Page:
Healthy Development


So much of your child’s early life is marked by their developmental milestones: their first word, their first crawl, their first steps. It’s an exciting time: Babies and toddlers amaze us by picking up skills seemingly overnight. But it can also be a nerve-wracking time, as navigating the complicated world of healthy child development can be tricky. It can be hard to know when a missed milestone is indicative of a bigger problem, or if your kid is just a little late on the child growth and development timeline.

Babies’ brains prep for complicated tasks well before we observe their first steps or first words. Sleep, and the second stage of sleep in particular, play a key role in growth and development of kids at any age. For babies, sleep is when they encode all that they’ve heard and observed throughout the day. At one to two months, a baby should coo, cry, and grunt, and at six months, a baby should babble and recognize the sound of their mother and father. Talking to them in adult language throughout helps build their language skills. A first word should come around the 11 to 13 month mark. It’s important to know what the red flags are with speech delays — for example, if your child can’t say any actual words by 18 months, you should consult a specialist.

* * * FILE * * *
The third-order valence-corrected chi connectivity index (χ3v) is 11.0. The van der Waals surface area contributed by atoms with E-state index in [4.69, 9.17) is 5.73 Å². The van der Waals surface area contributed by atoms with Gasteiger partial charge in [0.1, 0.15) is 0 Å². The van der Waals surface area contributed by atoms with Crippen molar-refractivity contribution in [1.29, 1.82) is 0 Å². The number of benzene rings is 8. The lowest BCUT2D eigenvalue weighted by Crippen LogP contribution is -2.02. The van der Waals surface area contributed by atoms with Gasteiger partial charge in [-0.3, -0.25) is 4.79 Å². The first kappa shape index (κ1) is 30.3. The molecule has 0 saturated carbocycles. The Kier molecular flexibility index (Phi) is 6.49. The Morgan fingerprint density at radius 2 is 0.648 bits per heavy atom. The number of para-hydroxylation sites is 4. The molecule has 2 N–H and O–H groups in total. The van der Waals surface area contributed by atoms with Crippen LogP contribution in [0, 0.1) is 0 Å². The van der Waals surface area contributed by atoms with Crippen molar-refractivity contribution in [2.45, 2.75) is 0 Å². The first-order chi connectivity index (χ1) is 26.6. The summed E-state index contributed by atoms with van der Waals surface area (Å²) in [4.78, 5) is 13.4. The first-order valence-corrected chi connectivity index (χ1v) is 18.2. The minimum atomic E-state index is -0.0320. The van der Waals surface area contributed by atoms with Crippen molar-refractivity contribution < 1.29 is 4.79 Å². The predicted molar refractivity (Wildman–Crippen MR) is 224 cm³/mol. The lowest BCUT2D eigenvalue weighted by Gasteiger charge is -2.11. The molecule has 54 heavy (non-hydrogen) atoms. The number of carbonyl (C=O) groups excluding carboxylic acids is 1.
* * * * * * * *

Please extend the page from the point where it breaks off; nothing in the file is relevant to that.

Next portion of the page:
But development doesn’t stop in the baby years, and you’ll find information on growth and development during toddlerhood and beyond, when growth and development milestones become less obvious, and more about displaying the qualities of a mature person.

You’ll also find information on red flags. No two kids are the same: Each will pick up skills at different times. But remember: There’s never a downside to consulting a professional, even if you’ve only sensed one red flag or missed developmental milestone. Even if a developmental delay or condition like autism spectrum is diagnosed, early intervention is crucial in helping children adapt and thrive.

Healthy Development Resources


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